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Visualizing the Translocation and Localization of Bacterial Type III Effector Proteins by Using a Genetically Encoded Reporter System.

Gawthorne JA, Audry L, McQuitty C, Dean P, Christie JM, Enninga J, Roe AJ - Appl. Environ. Microbiol. (2016)

Bottom Line: Here, we used a genetically engineered LOV (light-oxygen-voltage) sensing domain derivative to monitor the expression, translocation, and localization of bacterial T3SS effectors.We found the Escherichia coli O157:H7 bacterial effector fusion Tir-LOV was functional following its translocation and localized to the host cell membrane in discrete foci, demonstrating that LOV-based reporters can be used to visualize the effector translocation with minimal manipulation and interference.Further evidence for the versatility of the reporter was demonstrated by fusing LOV to the C terminus of the Shigella flexneri effector IpaB.

View Article: PubMed Central - PubMed

Affiliation: Institute of Infection, Immunity, and Inflammation, University of Glasgow, Glasgow, United Kingdom.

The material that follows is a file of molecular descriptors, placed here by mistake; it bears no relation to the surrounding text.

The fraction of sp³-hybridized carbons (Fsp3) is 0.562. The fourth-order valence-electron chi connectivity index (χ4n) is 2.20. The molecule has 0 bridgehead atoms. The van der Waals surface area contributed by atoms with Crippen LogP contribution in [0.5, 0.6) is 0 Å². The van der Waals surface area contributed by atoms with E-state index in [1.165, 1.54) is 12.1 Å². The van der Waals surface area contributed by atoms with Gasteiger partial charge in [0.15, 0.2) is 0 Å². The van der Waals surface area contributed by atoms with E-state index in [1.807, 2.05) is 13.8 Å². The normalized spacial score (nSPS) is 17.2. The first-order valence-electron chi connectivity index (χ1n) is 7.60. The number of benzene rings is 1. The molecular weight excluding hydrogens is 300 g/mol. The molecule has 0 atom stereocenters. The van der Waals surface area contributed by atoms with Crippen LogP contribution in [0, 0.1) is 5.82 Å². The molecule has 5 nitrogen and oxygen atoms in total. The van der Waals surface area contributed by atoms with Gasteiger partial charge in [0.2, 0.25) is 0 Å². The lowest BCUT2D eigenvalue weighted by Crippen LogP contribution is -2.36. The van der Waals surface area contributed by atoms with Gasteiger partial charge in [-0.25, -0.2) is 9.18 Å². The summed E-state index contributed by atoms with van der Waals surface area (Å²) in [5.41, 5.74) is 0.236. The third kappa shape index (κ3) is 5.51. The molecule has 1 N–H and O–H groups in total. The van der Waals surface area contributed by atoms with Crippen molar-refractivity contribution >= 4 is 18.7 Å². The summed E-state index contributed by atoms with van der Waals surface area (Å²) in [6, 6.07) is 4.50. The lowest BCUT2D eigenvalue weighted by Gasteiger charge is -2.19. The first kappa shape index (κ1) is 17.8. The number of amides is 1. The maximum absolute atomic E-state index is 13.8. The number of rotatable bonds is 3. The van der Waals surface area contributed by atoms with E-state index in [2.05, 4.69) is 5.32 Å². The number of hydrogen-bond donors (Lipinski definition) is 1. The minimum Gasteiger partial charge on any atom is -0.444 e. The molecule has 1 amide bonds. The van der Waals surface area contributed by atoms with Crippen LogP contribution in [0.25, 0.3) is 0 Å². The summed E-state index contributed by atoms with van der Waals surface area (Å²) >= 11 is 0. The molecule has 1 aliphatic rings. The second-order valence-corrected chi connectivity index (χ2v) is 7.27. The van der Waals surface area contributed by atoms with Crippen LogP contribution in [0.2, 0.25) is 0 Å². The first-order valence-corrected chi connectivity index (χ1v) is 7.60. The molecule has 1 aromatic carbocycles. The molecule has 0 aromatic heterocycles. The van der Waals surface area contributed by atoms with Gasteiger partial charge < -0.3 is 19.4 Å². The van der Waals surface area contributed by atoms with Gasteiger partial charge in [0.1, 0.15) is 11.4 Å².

No MeSH data available.


Related in: MedlinePlus

Analysis of relative fluorescence of EHEC effector-phiLOV fusion proteins under T3SS-inducing conditions. (a) EHEC expressing either Tir-phiLOV or Map-phiLOV was grown under T3SS-inducing conditions to determine whether expression of each effector could be measured using a simple plate reader assay. Each effector-phiLOV fusion was measured in triplicate, and the mean fluorescence was monitored over exponential growth. (b) Fluorescence of EHEC expressing either Tir-GFP or Tir-phiLOV was monitored to determine how the Tir-phiLOV fusion would perform directly compared to Tir-GFP.
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Figure 1: Analysis of relative fluorescence of EHEC effector-phiLOV fusion proteins under T3SS-inducing conditions. (a) EHEC expressing either Tir-phiLOV or Map-phiLOV was grown under T3SS-inducing conditions to determine whether expression of each effector could be measured using a simple plate reader assay. Each effector-phiLOV fusion was measured in triplicate, and the mean fluorescence was monitored over exponential growth. (b) Fluorescence of EHEC expressing either Tir-GFP or Tir-phiLOV was monitored to determine how the Tir-phiLOV fusion would perform directly compared to Tir-GFP.